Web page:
Dealing with it, predicting it etc.
1200 years of kyoto cherry blossom records Source: The Economist
I’d been arguing that my research is in some way relevant to this. Specifically, I’d arguend that a model of technology is important to consider climate change adaptation strategies – e.g. to cost them, to make arguments about it in policy circles.
When I last visited my friend, economist Kathryn Smith she argued that this is bollocks, since (don’t quote her on this; this is my from-memory understanding) any conceivable gains in technological efficiency are dwarfed both in magnitude and in variance, by the costs of climate change mitigation – essentially, she posits, a couple of orders of magnitudes of improvements in industrial process make at most a few percent difference to the projected bottom line costs of climate change. In any case, the projected costs of runaway climate change are large and also highly uncertain. A few percentage points don’t change that you are fucked, just marginally change your expected degree of fuckedness.
Hm. I’d like a reference for that.
Anyway, here are some other things upon which I’d like to expand.
Fixing climate change
Paul Hawken et al, Drawdown:
Project Drawdown is the most comprehensive plan ever proposed to reverse global warming. Our organization did not make or devise the plan—we found the plan because it already exists. We gathered a qualified and diverse group of researchers from around the world to identify, research, and model the 100 most substantive, existing solutions to address climate change. What was uncovered is a path forward that can roll back global warming within thirty years. It shows that humanity has the means at hand. Nothing new needs to be invented.
Mitigating, capitalising upon
Chicago’s Future of water
“We’re going to be like the Saudi Arabia of freshwater. This is one of the best places in the world to live out global warming.”
Robert Pollin, De-growth vs a green new deal
it is in fact absolutely imperative that some categories of economic activity should now grow massively—those associated with the production and distribution of clean energy. Concurrently, the global fossil-fuel industry needs to contract massively—that is, to ‘de-grow’ relentlessly over the next forty or fifty years until it has virtually shut down. In my view, addressing these matters in terms of their specifics is more constructive in addressing climate change than presenting broad generalities about the nature of economic growth, positive or negative.
- 15 Trees does Australian community tree planting.
Opinion dynamics of climate change science
How to talk to a sceptic Re branding idea: “How to talk with a sceptic”.
Mental models of climate change and their difficulties for our ape brains. TBD.
- OuKM13: Chieh Ou-Yang, Howard Kunreuther, Erwann Michel-Kerjan (2013) An Economic Analysis of Climate Adaptations to Hurricane Risk in St Lucia. The Geneva Papers on Risk and Insurance - Issues and Practice, 38(3), 521–546. DOI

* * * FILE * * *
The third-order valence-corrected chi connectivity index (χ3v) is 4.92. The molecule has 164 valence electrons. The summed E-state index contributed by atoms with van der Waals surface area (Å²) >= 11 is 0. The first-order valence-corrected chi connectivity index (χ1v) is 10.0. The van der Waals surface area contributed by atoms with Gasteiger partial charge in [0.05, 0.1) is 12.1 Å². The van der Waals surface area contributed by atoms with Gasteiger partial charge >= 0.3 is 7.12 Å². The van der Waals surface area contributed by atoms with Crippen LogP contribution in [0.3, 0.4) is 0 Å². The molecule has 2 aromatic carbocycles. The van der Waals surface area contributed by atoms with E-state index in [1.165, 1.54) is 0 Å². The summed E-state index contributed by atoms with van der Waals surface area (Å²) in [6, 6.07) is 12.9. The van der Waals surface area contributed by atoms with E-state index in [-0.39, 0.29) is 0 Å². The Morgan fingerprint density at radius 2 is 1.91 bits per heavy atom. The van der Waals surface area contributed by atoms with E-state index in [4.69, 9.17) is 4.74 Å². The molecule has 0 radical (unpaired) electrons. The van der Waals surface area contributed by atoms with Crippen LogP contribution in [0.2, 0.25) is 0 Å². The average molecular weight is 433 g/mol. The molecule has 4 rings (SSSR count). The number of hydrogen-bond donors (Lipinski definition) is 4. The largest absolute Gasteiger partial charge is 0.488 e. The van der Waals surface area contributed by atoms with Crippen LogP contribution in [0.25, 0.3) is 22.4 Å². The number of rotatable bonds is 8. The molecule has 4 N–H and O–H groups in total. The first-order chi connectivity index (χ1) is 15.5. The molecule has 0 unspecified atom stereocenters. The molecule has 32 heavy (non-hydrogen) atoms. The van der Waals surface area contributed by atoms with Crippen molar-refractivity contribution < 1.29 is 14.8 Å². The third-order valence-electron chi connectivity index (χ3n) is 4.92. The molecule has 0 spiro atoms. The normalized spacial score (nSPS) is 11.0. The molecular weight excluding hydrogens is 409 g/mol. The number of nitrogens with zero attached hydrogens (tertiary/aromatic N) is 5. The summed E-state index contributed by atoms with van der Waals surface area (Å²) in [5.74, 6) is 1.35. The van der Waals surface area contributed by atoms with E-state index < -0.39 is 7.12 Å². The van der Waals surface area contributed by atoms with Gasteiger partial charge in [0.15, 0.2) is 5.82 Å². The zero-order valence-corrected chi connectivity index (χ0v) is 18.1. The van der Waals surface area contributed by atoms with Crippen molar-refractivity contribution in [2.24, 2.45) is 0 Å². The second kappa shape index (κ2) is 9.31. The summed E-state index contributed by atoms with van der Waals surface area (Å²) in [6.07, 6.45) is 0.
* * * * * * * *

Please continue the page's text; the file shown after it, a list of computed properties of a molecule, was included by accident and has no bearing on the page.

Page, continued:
- HsMC11: Solomon M. Hsiang, Kyle C. Meng, Mark A. Cane (2011) Civil conflicts are associated with the global climate. Nature, 476(7361), 438–441. DOI
- PPRS07: Roger Pielke, Gwyn Prins, Steve Rayner, Daniel Sarewitz (2007) Climate change 2007: Lifting the taboo on adaptation. Nature, 445, 597–598. DOI
- PDFN07: Katrina M Proust, Stephen R Dovers, Barney Foran, Barry Newell, Will Steffen, Patrick Troy (2007) Climate, energy and water Accounting for the links. Canberra: Land & Water Australia
- StSw02: John D Sterman, Linda B Sweeney (2002) Cloudy skies: assessing public understanding of global warming. System Dynamics Review, 18, 207–240.
- Ster11: John D. Sterman (2011) Communicating climate change risks in a skeptical world. Climatic Change, 108(4), 811–826. DOI
- Poll18: Robert Pollin (2018) De-Growth vs a Green New Deal. New Left Review, (112), 5–25.
- Schi18: Quirin Schiermeier (2018, July 30) Droughts, heatwaves and floods: How to tell when climate change is to blame Nature. News DOI
- Deca03: Stephen J DeCanio (2003) Economic Models of Climate Change: A Critique. Palgrave Macmillan
- Weit11: Martin L. Weitzman (2011) Fat-Tailed Uncertainty in the Economics of Catastrophic Climate Change. Review of Environmental Economics and Policy, 5(2), 275–292. DOI
- LaDP00: John A Laitner, Stephen J DeCanio, Irene Peters (2000) Incorporating Behavioural, Social, and Organizational Phenomena in the assessment of Climate Change Mitigation Options. In Society, Behaviour, and Climate Change Mitigation (pp. 1–64). Dordrecht: Kluwer Academic Publishers
- ADHS09: Frank Ackerman, Stephen J DeCanio, Richard Howarth, Kristen Sheeran (2009) Limitations of integrated assessment models of climate change. Climatic Change, 95, 297–315.
- OrCo10: Naomi Oreskes, Erik M. Conway (2010) Merchants of Doubt: How a Handful of Scientists Obscured the Truth on Issues from Tobacco Smoke to Global Warming. New York: Bloomsbury Press
- AoKa08: Yasuyuki Aono, Keiko Kazui (2008) Phenological data series of cherry tree flowering in Kyoto, Japan, and its application to reconstruction of springtime temperatures since the 9th century. International Journal of Climatology, 28(7), 905–914. DOI
- Weit07: Martin Weitzman (2007) Structural Uncertainty and the Value of Statistical Life in the Economics of Catastrophic Climate Change (Working Paper No. 13490). National Bureau of Economic Research
- ThZw84: H. J. Thiébaux, F. W. Zwiers (1984) The Interpretation and Estimation of Effective Sample Size. Journal of Climate and Applied Meteorology, 23(5), 800–811.
- MSSA11: Claire Monteleoni, Gavin A. Schmidt, Shailesh Saroha, Eva Asplund (2011) Tracking Climate Models. Stat. Anal. Data Min., 4(4), 372–392. DOI
- StSw07: John D. Sterman, Linda Booth Sweeney (2007) Understanding public complacency about climate change: adults’ mental models of climate change violate conservation of matter. Climatic Change, 80(3–4), 213–238. DOI